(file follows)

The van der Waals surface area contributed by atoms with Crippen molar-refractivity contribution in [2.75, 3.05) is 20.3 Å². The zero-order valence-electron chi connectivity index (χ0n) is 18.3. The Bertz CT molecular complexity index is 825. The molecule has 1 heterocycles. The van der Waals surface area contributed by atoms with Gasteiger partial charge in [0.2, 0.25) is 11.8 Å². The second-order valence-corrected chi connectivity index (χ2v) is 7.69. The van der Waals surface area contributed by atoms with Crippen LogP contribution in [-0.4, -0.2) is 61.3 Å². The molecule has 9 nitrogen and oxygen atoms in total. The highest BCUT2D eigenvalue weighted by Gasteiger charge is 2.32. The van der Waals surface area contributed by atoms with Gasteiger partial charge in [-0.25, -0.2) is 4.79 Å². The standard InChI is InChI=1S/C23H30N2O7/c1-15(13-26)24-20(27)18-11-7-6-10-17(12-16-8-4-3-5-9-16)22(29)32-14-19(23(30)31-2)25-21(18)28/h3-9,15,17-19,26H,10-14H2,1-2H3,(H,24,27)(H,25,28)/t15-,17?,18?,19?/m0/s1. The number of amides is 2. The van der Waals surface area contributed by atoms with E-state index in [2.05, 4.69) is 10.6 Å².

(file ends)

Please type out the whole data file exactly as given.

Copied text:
The van der Waals surface area contributed by atoms with Crippen molar-refractivity contribution in [2.75, 3.05) is 20.3 Å². The zero-order valence-electron chi connectivity index (χ0n) is 18.3. The Bertz CT molecular complexity index is 825. The molecule has 1 heterocycles. The van der Waals surface area contributed by atoms with Gasteiger partial charge in [0.2, 0.25) is 11.8 Å². The second-order valence-corrected chi connectivity index (χ2v) is 7.69. The van der Waals surface area contributed by atoms with Crippen LogP contribution in [-0.4, -0.2) is 61.3 Å². The molecule has 9 nitrogen and oxygen atoms in total. The highest BCUT2D eigenvalue weighted by Gasteiger charge is 2.32. The van der Waals surface area contributed by atoms with Gasteiger partial charge in [-0.25, -0.2) is 4.79 Å². The standard InChI is InChI=1S/C23H30N2O7/c1-15(13-26)24-20(27)18-11-7-6-10-17(12-16-8-4-3-5-9-16)22(29)32-14-19(23(30)31-2)25-21(18)28/h3-9,15,17-19,26H,10-14H2,1-2H3,(H,24,27)(H,25,28)/t15-,17?,18?,19?/m0/s1. The number of amides is 2. The van der Waals surface area contributed by atoms with E-state index in [2.05, 4.69) is 10.6 Å².